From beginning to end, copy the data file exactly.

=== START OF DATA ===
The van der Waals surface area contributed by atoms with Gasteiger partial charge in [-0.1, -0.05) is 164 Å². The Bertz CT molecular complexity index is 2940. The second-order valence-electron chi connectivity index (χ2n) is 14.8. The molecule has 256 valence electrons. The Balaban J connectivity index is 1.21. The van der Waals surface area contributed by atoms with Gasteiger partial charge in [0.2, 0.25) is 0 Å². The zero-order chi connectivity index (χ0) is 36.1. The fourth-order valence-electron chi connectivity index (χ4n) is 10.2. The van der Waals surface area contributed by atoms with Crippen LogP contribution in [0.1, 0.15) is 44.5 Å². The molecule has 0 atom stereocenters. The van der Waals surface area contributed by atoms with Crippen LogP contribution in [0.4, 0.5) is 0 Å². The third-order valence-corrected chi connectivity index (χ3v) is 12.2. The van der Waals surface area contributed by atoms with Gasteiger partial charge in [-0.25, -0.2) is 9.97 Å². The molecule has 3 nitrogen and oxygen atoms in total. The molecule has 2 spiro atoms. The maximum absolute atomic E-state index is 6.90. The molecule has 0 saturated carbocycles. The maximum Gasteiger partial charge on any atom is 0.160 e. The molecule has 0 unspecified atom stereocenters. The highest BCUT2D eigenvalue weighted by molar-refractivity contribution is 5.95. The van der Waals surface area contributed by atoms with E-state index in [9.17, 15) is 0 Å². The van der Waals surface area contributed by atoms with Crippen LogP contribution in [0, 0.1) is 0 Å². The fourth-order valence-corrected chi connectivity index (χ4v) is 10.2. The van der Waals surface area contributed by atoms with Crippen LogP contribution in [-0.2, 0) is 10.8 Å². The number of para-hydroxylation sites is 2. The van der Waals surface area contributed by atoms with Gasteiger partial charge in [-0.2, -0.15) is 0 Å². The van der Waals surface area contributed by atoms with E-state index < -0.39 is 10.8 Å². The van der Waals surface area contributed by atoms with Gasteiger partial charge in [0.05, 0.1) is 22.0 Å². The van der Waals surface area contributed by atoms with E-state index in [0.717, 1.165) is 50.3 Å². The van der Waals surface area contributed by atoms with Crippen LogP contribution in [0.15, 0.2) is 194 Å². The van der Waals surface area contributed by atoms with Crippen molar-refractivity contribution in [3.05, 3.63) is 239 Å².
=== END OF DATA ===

The van der Waals surface area contributed by atoms with Gasteiger partial charge in [-0.1, -0.05) is 164 Å². The Bertz CT molecular complexity index is 2940. The second-order valence-electron chi connectivity index (χ2n) is 14.8. The molecule has 256 valence electrons. The Balaban J connectivity index is 1.21. The van der Waals surface area contributed by atoms with Gasteiger partial charge in [0.2, 0.25) is 0 Å². The zero-order chi connectivity index (χ0) is 36.1. The fourth-order valence-electron chi connectivity index (χ4n) is 10.2. The van der Waals surface area contributed by atoms with Crippen LogP contribution in [0.1, 0.15) is 44.5 Å². The molecule has 0 atom stereocenters. The van der Waals surface area contributed by atoms with Crippen LogP contribution in [0.4, 0.5) is 0 Å². The third-order valence-corrected chi connectivity index (χ3v) is 12.2. The van der Waals surface area contributed by atoms with Gasteiger partial charge in [-0.25, -0.2) is 9.97 Å². The molecule has 3 nitrogen and oxygen atoms in total. The molecule has 2 spiro atoms. The maximum absolute atomic E-state index is 6.90. The molecule has 0 saturated carbocycles. The maximum Gasteiger partial charge on any atom is 0.160 e. The molecule has 0 unspecified atom stereocenters. The highest BCUT2D eigenvalue weighted by molar-refractivity contribution is 5.95. The van der Waals surface area contributed by atoms with E-state index in [9.17, 15) is 0 Å². The van der Waals surface area contributed by atoms with Crippen LogP contribution in [0, 0.1) is 0 Å². The fourth-order valence-corrected chi connectivity index (χ4v) is 10.2. The van der Waals surface area contributed by atoms with Crippen LogP contribution in [-0.2, 0) is 10.8 Å². The number of para-hydroxylation sites is 2. The van der Waals surface area contributed by atoms with Gasteiger partial charge in [-0.2, -0.15) is 0 Å². The van der Waals surface area contributed by atoms with E-state index < -0.39 is 10.8 Å². The van der Waals surface area contributed by atoms with Gasteiger partial charge in [0.05, 0.1) is 22.0 Å². The van der Waals surface area contributed by atoms with E-state index in [0.717, 1.165) is 50.3 Å². The van der Waals surface area contributed by atoms with Crippen LogP contribution in [0.15, 0.2) is 194 Å². The van der Waals surface area contributed by atoms with Crippen molar-refractivity contribution in [3.05, 3.63) is 239 Å².